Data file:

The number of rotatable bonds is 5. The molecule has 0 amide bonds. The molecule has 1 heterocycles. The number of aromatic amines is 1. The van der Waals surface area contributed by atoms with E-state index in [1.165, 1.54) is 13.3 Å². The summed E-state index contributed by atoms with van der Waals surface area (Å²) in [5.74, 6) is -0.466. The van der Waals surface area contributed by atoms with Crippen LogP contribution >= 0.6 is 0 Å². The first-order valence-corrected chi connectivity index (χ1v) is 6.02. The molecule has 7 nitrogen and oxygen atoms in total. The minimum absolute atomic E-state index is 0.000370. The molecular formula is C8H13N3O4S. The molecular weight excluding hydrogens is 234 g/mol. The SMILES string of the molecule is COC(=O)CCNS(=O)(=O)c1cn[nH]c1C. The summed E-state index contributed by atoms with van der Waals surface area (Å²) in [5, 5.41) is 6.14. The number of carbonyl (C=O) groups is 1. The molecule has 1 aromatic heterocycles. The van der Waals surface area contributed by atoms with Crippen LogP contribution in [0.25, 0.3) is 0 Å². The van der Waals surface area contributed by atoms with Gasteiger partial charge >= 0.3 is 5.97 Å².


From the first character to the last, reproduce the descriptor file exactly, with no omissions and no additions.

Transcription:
The number of rotatable bonds is 5. The molecule has 0 amide bonds. The molecule has 1 heterocycles. The number of aromatic amines is 1. The van der Waals surface area contributed by atoms with E-state index in [1.165, 1.54) is 13.3 Å². The summed E-state index contributed by atoms with van der Waals surface area (Å²) in [5.74, 6) is -0.466. The van der Waals surface area contributed by atoms with Crippen LogP contribution >= 0.6 is 0 Å². The first-order valence-corrected chi connectivity index (χ1v) is 6.02. The molecule has 7 nitrogen and oxygen atoms in total. The minimum absolute atomic E-state index is 0.000370. The molecular formula is C8H13N3O4S. The molecular weight excluding hydrogens is 234 g/mol. The SMILES string of the molecule is COC(=O)CCNS(=O)(=O)c1cn[nH]c1C. The summed E-state index contributed by atoms with van der Waals surface area (Å²) in [5, 5.41) is 6.14. The number of carbonyl (C=O) groups is 1. The molecule has 1 aromatic heterocycles. The van der Waals surface area contributed by atoms with Crippen LogP contribution in [0.25, 0.3) is 0 Å². The van der Waals surface area contributed by atoms with Gasteiger partial charge >= 0.3 is 5.97 Å².